An incident of the Catholic Reformation of the sixteenth century—inevitable incident, doubtless, in that age, but none the less deplorable—was the engendering or intensifying of that cruel and ferocious form of fanaticism which is defined as the combination of religious emotion with the malignant passions. The tendency to fanaticism is one of the perils attendant on the deep stirring of religious feeling at any time; it was especially attendant on the religious agitations of that period; but most of all it was in Spain, 5where, of all the Catholic nations, corruption had gone deepest and spiritual revival was most earnest and sincere, that the manifestations of fanaticism were most shocking. Ferdinand and Isabella the Catholic were distinguished alike by their piety and their part in the promotion of civilization, and by the horrors of bloody cruelty perpetrated by their authority and that of the church, at the instigation of the sincere and devout reformer Ximenes. In the memorable year 1492 was inaugurated the fiercest work of the Spanish Inquisition, concerning which, speaking of her own part in it, the pious Isabella was able afterward to say, “For the love of Christ and of his virgin mother I have caused great misery, and have depopulated towns and districts, provinces and kingdoms.”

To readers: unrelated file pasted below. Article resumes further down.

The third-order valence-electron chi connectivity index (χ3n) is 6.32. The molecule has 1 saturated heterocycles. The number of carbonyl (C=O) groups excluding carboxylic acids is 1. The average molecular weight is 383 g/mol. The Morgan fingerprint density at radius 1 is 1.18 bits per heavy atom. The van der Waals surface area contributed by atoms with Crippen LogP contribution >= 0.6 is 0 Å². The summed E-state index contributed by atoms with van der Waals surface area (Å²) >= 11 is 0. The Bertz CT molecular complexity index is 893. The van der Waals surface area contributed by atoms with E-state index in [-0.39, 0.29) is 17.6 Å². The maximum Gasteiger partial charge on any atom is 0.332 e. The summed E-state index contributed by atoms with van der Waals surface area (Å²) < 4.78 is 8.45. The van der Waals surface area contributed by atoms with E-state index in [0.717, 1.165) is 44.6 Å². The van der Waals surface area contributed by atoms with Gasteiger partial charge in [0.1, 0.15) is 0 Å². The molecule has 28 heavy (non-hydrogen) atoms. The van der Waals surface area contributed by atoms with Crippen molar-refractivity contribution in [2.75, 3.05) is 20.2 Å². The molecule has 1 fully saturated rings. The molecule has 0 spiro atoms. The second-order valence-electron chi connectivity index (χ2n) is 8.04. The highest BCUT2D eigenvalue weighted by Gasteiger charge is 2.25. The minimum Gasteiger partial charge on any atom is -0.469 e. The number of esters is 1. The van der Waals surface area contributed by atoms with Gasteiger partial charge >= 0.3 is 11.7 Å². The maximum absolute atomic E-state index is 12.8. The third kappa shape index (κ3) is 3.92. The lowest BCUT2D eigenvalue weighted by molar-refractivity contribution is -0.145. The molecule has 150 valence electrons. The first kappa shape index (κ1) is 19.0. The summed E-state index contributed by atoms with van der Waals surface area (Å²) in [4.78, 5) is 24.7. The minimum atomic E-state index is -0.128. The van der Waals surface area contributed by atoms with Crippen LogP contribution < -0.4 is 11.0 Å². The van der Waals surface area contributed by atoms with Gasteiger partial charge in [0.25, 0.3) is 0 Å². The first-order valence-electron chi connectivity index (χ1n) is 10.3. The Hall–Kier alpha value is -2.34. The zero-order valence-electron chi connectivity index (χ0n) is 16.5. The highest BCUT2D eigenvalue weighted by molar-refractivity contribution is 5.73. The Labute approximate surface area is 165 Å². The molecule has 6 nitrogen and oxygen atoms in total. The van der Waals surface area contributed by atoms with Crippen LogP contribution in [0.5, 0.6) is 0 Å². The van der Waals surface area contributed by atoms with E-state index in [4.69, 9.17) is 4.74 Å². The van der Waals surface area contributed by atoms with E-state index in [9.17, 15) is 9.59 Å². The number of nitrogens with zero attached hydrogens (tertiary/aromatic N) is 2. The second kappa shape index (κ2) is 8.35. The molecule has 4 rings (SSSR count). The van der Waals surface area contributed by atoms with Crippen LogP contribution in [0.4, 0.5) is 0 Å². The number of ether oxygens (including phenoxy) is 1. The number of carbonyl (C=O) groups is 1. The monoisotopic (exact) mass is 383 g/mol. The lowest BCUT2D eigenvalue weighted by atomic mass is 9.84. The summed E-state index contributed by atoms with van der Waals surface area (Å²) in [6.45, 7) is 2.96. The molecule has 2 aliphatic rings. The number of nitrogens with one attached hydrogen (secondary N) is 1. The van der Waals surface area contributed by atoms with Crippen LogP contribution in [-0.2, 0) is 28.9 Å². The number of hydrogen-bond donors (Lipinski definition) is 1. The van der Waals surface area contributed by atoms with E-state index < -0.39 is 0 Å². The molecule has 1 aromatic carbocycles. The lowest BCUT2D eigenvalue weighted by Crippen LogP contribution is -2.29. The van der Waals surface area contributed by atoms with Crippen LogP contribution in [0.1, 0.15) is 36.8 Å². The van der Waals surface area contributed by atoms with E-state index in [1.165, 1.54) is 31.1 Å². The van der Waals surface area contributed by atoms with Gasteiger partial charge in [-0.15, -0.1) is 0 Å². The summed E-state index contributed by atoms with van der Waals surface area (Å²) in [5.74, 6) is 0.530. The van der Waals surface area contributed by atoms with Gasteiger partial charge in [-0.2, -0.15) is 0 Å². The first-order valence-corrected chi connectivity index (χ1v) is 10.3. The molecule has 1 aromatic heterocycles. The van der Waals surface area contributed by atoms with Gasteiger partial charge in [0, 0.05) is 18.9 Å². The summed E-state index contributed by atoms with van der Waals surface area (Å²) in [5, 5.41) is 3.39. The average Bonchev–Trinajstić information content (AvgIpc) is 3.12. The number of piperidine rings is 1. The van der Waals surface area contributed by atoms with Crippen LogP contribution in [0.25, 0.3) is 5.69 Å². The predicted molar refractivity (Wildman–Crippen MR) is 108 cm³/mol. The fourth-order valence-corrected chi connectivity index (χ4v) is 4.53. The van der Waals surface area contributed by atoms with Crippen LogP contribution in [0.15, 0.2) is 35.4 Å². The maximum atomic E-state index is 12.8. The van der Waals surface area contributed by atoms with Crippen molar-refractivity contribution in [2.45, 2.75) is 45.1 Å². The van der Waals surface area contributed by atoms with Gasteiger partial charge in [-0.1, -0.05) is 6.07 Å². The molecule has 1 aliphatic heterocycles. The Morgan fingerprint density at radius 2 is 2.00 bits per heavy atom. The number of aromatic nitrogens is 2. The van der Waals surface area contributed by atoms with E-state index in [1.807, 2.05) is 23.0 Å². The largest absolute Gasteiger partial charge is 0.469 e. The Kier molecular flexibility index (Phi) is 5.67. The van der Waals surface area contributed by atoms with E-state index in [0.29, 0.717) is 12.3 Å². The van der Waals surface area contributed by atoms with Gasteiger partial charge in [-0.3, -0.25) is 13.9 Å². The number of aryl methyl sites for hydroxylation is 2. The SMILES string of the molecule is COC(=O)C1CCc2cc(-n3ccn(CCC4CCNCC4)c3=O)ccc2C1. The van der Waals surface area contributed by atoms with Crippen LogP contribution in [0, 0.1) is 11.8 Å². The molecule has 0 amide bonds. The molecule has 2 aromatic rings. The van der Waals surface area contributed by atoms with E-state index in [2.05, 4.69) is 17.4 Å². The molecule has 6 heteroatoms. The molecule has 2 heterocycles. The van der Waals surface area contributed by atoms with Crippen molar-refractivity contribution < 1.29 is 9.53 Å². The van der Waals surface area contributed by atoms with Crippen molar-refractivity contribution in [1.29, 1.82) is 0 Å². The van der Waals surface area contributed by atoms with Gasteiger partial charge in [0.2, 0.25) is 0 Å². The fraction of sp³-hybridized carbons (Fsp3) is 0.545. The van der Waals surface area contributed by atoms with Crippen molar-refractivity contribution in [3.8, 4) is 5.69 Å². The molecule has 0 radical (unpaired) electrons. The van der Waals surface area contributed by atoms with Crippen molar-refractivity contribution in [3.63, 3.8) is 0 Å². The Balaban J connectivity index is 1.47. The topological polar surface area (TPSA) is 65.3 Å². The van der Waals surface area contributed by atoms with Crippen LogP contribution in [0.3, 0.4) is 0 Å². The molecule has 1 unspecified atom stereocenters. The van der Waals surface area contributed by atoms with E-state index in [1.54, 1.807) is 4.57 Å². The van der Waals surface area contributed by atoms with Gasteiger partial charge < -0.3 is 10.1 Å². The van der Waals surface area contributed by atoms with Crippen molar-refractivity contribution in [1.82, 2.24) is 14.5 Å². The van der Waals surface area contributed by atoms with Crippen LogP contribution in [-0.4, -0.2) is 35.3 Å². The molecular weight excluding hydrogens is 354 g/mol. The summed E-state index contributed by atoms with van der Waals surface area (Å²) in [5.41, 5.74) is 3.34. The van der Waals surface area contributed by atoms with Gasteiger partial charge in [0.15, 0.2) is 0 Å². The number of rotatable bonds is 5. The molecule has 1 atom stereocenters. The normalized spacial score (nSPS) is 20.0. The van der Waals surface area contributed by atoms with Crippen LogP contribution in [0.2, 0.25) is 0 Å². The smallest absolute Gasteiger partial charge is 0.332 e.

The earlier pages of American church history will not be intelligently read unless it is well understood that the Christianity first to be transplanted to the soil of the New World was the Christianity of Spain—the Spain of Isabella and Ximenes, of Loyola and Francis Xavier and St. Theresa, the Spain also of Torquemada and St. Peter Arbues and the zealous and orthodox Duke of Alva.6